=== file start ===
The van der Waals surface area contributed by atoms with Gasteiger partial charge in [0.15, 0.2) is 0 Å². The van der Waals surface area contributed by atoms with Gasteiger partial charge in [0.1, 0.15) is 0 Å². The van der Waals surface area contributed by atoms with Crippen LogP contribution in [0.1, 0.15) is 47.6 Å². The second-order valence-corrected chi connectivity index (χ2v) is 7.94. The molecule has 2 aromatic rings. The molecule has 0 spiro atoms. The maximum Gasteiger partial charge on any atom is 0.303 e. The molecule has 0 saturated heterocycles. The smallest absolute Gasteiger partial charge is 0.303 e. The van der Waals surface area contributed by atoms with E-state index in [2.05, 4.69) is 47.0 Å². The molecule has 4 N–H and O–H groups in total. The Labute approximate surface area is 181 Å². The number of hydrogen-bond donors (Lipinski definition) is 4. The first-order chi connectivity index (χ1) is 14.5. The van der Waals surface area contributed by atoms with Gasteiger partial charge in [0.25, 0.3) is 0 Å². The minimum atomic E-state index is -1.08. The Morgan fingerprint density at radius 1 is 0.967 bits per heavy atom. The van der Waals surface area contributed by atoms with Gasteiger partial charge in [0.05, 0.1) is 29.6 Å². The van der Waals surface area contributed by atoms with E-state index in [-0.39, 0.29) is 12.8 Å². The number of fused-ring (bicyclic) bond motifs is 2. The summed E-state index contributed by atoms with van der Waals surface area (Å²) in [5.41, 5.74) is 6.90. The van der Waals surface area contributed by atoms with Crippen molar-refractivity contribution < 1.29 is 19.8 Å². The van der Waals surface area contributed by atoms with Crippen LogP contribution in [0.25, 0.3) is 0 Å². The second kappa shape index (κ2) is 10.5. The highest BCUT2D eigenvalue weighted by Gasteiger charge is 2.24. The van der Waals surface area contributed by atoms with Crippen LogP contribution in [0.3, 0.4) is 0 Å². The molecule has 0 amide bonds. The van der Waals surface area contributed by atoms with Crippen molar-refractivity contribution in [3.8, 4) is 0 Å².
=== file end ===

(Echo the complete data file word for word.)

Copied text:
The van der Waals surface area contributed by atoms with Gasteiger partial charge in [0.15, 0.2) is 0 Å². The van der Waals surface area contributed by atoms with Gasteiger partial charge in [0.1, 0.15) is 0 Å². The van der Waals surface area contributed by atoms with Crippen LogP contribution in [0.1, 0.15) is 47.6 Å². The second-order valence-corrected chi connectivity index (χ2v) is 7.94. The molecule has 2 aromatic rings. The molecule has 0 spiro atoms. The maximum Gasteiger partial charge on any atom is 0.303 e. The molecule has 0 saturated heterocycles. The smallest absolute Gasteiger partial charge is 0.303 e. The van der Waals surface area contributed by atoms with E-state index in [2.05, 4.69) is 47.0 Å². The molecule has 4 N–H and O–H groups in total. The Labute approximate surface area is 181 Å². The number of hydrogen-bond donors (Lipinski definition) is 4. The first-order chi connectivity index (χ1) is 14.5. The van der Waals surface area contributed by atoms with Gasteiger partial charge in [0.25, 0.3) is 0 Å². The minimum atomic E-state index is -1.08. The Morgan fingerprint density at radius 1 is 0.967 bits per heavy atom. The van der Waals surface area contributed by atoms with Gasteiger partial charge in [0.05, 0.1) is 29.6 Å². The van der Waals surface area contributed by atoms with E-state index in [-0.39, 0.29) is 12.8 Å². The number of fused-ring (bicyclic) bond motifs is 2. The summed E-state index contributed by atoms with van der Waals surface area (Å²) in [5.41, 5.74) is 6.90. The van der Waals surface area contributed by atoms with Crippen molar-refractivity contribution < 1.29 is 19.8 Å². The van der Waals surface area contributed by atoms with Crippen LogP contribution in [0.25, 0.3) is 0 Å². The second kappa shape index (κ2) is 10.5. The highest BCUT2D eigenvalue weighted by Gasteiger charge is 2.24. The van der Waals surface area contributed by atoms with Crippen LogP contribution in [0.3, 0.4) is 0 Å². The molecule has 0 amide bonds. The van der Waals surface area contributed by atoms with Crippen molar-refractivity contribution in [3.8, 4) is 0 Å².